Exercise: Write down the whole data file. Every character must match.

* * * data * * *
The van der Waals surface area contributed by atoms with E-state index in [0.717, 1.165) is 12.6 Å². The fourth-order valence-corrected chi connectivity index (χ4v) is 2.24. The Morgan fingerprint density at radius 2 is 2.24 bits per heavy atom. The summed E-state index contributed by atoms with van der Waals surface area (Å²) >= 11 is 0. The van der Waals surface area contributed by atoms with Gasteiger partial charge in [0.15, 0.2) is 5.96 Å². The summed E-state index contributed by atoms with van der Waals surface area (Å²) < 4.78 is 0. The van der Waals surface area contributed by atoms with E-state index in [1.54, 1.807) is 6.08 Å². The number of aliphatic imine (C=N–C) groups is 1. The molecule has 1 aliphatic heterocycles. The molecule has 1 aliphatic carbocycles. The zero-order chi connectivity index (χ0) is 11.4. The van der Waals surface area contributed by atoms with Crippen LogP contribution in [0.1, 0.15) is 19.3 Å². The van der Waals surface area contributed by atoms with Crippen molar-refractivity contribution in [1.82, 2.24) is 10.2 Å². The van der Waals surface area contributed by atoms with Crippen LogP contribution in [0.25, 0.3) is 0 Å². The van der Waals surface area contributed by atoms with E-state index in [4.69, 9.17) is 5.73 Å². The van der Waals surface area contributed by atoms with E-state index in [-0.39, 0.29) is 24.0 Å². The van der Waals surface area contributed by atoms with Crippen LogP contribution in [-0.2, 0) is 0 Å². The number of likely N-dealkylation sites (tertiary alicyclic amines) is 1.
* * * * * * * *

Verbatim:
The van der Waals surface area contributed by atoms with E-state index in [0.717, 1.165) is 12.6 Å². The fourth-order valence-corrected chi connectivity index (χ4v) is 2.24. The Morgan fingerprint density at radius 2 is 2.24 bits per heavy atom. The summed E-state index contributed by atoms with van der Waals surface area (Å²) >= 11 is 0. The van der Waals surface area contributed by atoms with Gasteiger partial charge in [0.15, 0.2) is 5.96 Å². The summed E-state index contributed by atoms with van der Waals surface area (Å²) < 4.78 is 0. The van der Waals surface area contributed by atoms with E-state index in [1.54, 1.807) is 6.08 Å². The number of aliphatic imine (C=N–C) groups is 1. The molecule has 1 aliphatic heterocycles. The molecule has 1 aliphatic carbocycles. The zero-order chi connectivity index (χ0) is 11.4. The van der Waals surface area contributed by atoms with Crippen LogP contribution in [0.1, 0.15) is 19.3 Å². The van der Waals surface area contributed by atoms with Crippen molar-refractivity contribution in [1.82, 2.24) is 10.2 Å². The van der Waals surface area contributed by atoms with Crippen LogP contribution in [0.25, 0.3) is 0 Å². The van der Waals surface area contributed by atoms with E-state index in [4.69, 9.17) is 5.73 Å². The van der Waals surface area contributed by atoms with E-state index in [-0.39, 0.29) is 24.0 Å². The van der Waals surface area contributed by atoms with Crippen LogP contribution in [-0.2, 0) is 0 Å². The number of likely N-dealkylation sites (tertiary alicyclic amines) is 1.